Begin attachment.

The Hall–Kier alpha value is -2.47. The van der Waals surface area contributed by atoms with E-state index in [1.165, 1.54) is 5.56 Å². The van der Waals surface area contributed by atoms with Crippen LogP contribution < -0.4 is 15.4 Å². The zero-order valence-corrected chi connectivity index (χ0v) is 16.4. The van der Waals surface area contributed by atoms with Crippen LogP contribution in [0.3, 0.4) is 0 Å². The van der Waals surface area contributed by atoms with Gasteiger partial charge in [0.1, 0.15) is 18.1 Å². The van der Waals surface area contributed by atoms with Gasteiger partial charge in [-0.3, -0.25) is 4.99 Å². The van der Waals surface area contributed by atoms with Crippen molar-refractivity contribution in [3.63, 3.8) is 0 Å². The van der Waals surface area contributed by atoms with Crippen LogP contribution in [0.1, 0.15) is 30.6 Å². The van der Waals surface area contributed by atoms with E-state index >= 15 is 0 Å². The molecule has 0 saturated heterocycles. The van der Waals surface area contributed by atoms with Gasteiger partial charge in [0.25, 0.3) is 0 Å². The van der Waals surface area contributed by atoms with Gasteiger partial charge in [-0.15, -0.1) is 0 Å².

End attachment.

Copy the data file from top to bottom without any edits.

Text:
The Hall–Kier alpha value is -2.47. The van der Waals surface area contributed by atoms with E-state index in [1.165, 1.54) is 5.56 Å². The van der Waals surface area contributed by atoms with Crippen LogP contribution < -0.4 is 15.4 Å². The zero-order valence-corrected chi connectivity index (χ0v) is 16.4. The van der Waals surface area contributed by atoms with Crippen LogP contribution in [0.3, 0.4) is 0 Å². The van der Waals surface area contributed by atoms with Gasteiger partial charge in [0.1, 0.15) is 18.1 Å². The van der Waals surface area contributed by atoms with Gasteiger partial charge in [-0.3, -0.25) is 4.99 Å². The van der Waals surface area contributed by atoms with Crippen molar-refractivity contribution in [3.63, 3.8) is 0 Å². The van der Waals surface area contributed by atoms with Crippen LogP contribution in [0.1, 0.15) is 30.6 Å². The van der Waals surface area contributed by atoms with E-state index >= 15 is 0 Å². The molecule has 0 saturated heterocycles. The van der Waals surface area contributed by atoms with Gasteiger partial charge in [0.25, 0.3) is 0 Å². The van der Waals surface area contributed by atoms with Gasteiger partial charge in [-0.15, -0.1) is 0 Å².